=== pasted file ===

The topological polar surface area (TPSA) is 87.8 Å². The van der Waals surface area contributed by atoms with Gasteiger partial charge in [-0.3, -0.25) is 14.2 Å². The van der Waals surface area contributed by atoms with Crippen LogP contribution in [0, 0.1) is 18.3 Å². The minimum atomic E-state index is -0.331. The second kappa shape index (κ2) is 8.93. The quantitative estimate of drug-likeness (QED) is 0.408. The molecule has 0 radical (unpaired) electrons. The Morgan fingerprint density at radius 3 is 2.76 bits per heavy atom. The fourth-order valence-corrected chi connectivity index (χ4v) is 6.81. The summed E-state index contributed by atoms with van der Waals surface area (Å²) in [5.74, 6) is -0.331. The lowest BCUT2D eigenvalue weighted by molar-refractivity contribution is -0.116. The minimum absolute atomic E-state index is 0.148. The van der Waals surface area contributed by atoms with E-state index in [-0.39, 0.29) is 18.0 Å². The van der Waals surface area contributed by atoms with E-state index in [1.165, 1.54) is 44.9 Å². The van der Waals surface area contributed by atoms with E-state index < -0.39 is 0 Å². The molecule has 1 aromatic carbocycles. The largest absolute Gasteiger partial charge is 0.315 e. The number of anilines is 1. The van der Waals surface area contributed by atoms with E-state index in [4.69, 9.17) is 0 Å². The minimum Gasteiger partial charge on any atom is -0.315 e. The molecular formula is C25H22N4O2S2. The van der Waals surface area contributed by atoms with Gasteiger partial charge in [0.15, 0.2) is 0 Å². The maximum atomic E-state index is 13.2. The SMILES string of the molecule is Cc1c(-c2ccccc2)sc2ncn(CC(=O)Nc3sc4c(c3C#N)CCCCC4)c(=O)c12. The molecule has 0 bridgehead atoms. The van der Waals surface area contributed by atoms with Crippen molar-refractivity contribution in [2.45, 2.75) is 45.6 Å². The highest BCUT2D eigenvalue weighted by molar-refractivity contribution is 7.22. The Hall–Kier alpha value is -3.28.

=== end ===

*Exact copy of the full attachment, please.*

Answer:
The topological polar surface area (TPSA) is 87.8 Å². The van der Waals surface area contributed by atoms with Gasteiger partial charge in [-0.3, -0.25) is 14.2 Å². The van der Waals surface area contributed by atoms with Crippen LogP contribution in [0, 0.1) is 18.3 Å². The minimum atomic E-state index is -0.331. The second kappa shape index (κ2) is 8.93. The quantitative estimate of drug-likeness (QED) is 0.408. The molecule has 0 radical (unpaired) electrons. The Morgan fingerprint density at radius 3 is 2.76 bits per heavy atom. The fourth-order valence-corrected chi connectivity index (χ4v) is 6.81. The summed E-state index contributed by atoms with van der Waals surface area (Å²) in [5.74, 6) is -0.331. The lowest BCUT2D eigenvalue weighted by molar-refractivity contribution is -0.116. The minimum absolute atomic E-state index is 0.148. The van der Waals surface area contributed by atoms with E-state index in [-0.39, 0.29) is 18.0 Å². The van der Waals surface area contributed by atoms with E-state index in [1.165, 1.54) is 44.9 Å². The van der Waals surface area contributed by atoms with E-state index < -0.39 is 0 Å². The molecule has 1 aromatic carbocycles. The largest absolute Gasteiger partial charge is 0.315 e. The number of anilines is 1. The van der Waals surface area contributed by atoms with E-state index in [4.69, 9.17) is 0 Å². The minimum Gasteiger partial charge on any atom is -0.315 e. The molecular formula is C25H22N4O2S2. The van der Waals surface area contributed by atoms with Gasteiger partial charge in [0.15, 0.2) is 0 Å². The maximum atomic E-state index is 13.2. The SMILES string of the molecule is Cc1c(-c2ccccc2)sc2ncn(CC(=O)Nc3sc4c(c3C#N)CCCCC4)c(=O)c12. The molecule has 0 bridgehead atoms. The van der Waals surface area contributed by atoms with Crippen molar-refractivity contribution in [2.45, 2.75) is 45.6 Å². The highest BCUT2D eigenvalue weighted by molar-refractivity contribution is 7.22. The Hall–Kier alpha value is -3.28.